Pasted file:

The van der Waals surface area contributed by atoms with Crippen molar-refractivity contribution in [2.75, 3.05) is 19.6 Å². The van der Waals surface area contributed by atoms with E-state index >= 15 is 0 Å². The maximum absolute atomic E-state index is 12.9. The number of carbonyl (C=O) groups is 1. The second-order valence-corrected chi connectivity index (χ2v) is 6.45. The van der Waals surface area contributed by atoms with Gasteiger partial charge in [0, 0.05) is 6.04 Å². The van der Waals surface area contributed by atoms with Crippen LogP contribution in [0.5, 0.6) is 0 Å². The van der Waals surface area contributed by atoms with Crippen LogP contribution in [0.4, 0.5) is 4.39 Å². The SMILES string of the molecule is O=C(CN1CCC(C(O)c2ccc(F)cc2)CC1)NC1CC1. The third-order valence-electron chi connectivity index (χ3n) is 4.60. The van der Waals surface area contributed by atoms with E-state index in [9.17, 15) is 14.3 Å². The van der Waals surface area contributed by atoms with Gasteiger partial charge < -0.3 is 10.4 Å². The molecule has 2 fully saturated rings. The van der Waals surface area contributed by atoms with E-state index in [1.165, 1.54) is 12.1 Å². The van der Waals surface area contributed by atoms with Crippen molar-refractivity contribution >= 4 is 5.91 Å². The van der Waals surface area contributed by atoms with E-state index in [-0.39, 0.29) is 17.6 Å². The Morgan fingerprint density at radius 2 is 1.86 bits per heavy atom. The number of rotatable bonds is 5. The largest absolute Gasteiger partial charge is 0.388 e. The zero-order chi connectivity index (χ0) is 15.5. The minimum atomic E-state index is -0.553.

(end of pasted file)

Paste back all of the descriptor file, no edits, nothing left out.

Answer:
The van der Waals surface area contributed by atoms with Crippen molar-refractivity contribution in [2.75, 3.05) is 19.6 Å². The van der Waals surface area contributed by atoms with E-state index >= 15 is 0 Å². The maximum absolute atomic E-state index is 12.9. The number of carbonyl (C=O) groups is 1. The second-order valence-corrected chi connectivity index (χ2v) is 6.45. The van der Waals surface area contributed by atoms with Gasteiger partial charge in [0, 0.05) is 6.04 Å². The van der Waals surface area contributed by atoms with Crippen LogP contribution in [0.5, 0.6) is 0 Å². The van der Waals surface area contributed by atoms with Crippen LogP contribution in [0.4, 0.5) is 4.39 Å². The SMILES string of the molecule is O=C(CN1CCC(C(O)c2ccc(F)cc2)CC1)NC1CC1. The third-order valence-electron chi connectivity index (χ3n) is 4.60. The van der Waals surface area contributed by atoms with E-state index in [9.17, 15) is 14.3 Å². The van der Waals surface area contributed by atoms with Gasteiger partial charge < -0.3 is 10.4 Å². The molecule has 2 fully saturated rings. The van der Waals surface area contributed by atoms with E-state index in [1.165, 1.54) is 12.1 Å². The van der Waals surface area contributed by atoms with Crippen molar-refractivity contribution >= 4 is 5.91 Å². The van der Waals surface area contributed by atoms with E-state index in [-0.39, 0.29) is 17.6 Å². The Morgan fingerprint density at radius 2 is 1.86 bits per heavy atom. The number of rotatable bonds is 5. The largest absolute Gasteiger partial charge is 0.388 e. The zero-order chi connectivity index (χ0) is 15.5. The minimum atomic E-state index is -0.553.